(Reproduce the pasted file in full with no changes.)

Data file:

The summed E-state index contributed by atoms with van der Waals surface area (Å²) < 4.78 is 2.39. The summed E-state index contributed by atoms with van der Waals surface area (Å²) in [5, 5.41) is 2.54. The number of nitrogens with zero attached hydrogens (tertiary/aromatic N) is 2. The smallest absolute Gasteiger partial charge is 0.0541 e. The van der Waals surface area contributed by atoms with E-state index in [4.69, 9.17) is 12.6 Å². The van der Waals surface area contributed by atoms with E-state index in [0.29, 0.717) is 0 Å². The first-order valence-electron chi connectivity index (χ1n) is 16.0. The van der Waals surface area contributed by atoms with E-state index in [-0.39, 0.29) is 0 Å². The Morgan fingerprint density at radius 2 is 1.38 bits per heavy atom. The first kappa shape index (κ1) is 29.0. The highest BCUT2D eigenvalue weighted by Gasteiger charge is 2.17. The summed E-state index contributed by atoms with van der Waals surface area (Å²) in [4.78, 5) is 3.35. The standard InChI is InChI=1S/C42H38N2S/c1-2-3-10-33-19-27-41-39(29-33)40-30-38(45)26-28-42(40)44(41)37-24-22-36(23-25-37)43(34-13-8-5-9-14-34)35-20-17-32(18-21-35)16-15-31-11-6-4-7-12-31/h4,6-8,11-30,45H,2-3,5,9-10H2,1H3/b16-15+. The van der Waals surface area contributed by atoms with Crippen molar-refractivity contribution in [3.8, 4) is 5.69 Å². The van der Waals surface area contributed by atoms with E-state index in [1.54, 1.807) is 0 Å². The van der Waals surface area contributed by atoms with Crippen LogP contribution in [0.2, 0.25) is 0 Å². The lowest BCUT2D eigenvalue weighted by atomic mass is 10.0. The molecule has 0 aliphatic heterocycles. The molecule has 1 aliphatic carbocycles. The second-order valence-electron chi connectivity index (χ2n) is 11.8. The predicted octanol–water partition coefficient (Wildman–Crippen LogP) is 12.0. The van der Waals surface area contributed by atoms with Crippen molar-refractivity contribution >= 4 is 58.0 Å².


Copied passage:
The summed E-state index contributed by atoms with van der Waals surface area (Å²) < 4.78 is 2.39. The summed E-state index contributed by atoms with van der Waals surface area (Å²) in [5, 5.41) is 2.54. The number of nitrogens with zero attached hydrogens (tertiary/aromatic N) is 2. The smallest absolute Gasteiger partial charge is 0.0541 e. The van der Waals surface area contributed by atoms with E-state index in [4.69, 9.17) is 12.6 Å². The van der Waals surface area contributed by atoms with E-state index in [0.29, 0.717) is 0 Å². The first-order valence-electron chi connectivity index (χ1n) is 16.0. The van der Waals surface area contributed by atoms with E-state index in [-0.39, 0.29) is 0 Å². The Morgan fingerprint density at radius 2 is 1.38 bits per heavy atom. The first kappa shape index (κ1) is 29.0. The highest BCUT2D eigenvalue weighted by Gasteiger charge is 2.17. The summed E-state index contributed by atoms with van der Waals surface area (Å²) in [4.78, 5) is 3.35. The standard InChI is InChI=1S/C42H38N2S/c1-2-3-10-33-19-27-41-39(29-33)40-30-38(45)26-28-42(40)44(41)37-24-22-36(23-25-37)43(34-13-8-5-9-14-34)35-20-17-32(18-21-35)16-15-31-11-6-4-7-12-31/h4,6-8,11-30,45H,2-3,5,9-10H2,1H3/b16-15+. The van der Waals surface area contributed by atoms with Crippen molar-refractivity contribution in [3.8, 4) is 5.69 Å². The van der Waals surface area contributed by atoms with E-state index in [1.54, 1.807) is 0 Å². The van der Waals surface area contributed by atoms with Crippen LogP contribution in [0.2, 0.25) is 0 Å². The lowest BCUT2D eigenvalue weighted by atomic mass is 10.0. The molecule has 0 aliphatic heterocycles. The molecule has 1 aliphatic carbocycles. The second-order valence-electron chi connectivity index (χ2n) is 11.8. The predicted octanol–water partition coefficient (Wildman–Crippen LogP) is 12.0. The van der Waals surface area contributed by atoms with Crippen molar-refractivity contribution >= 4 is 58.0 Å².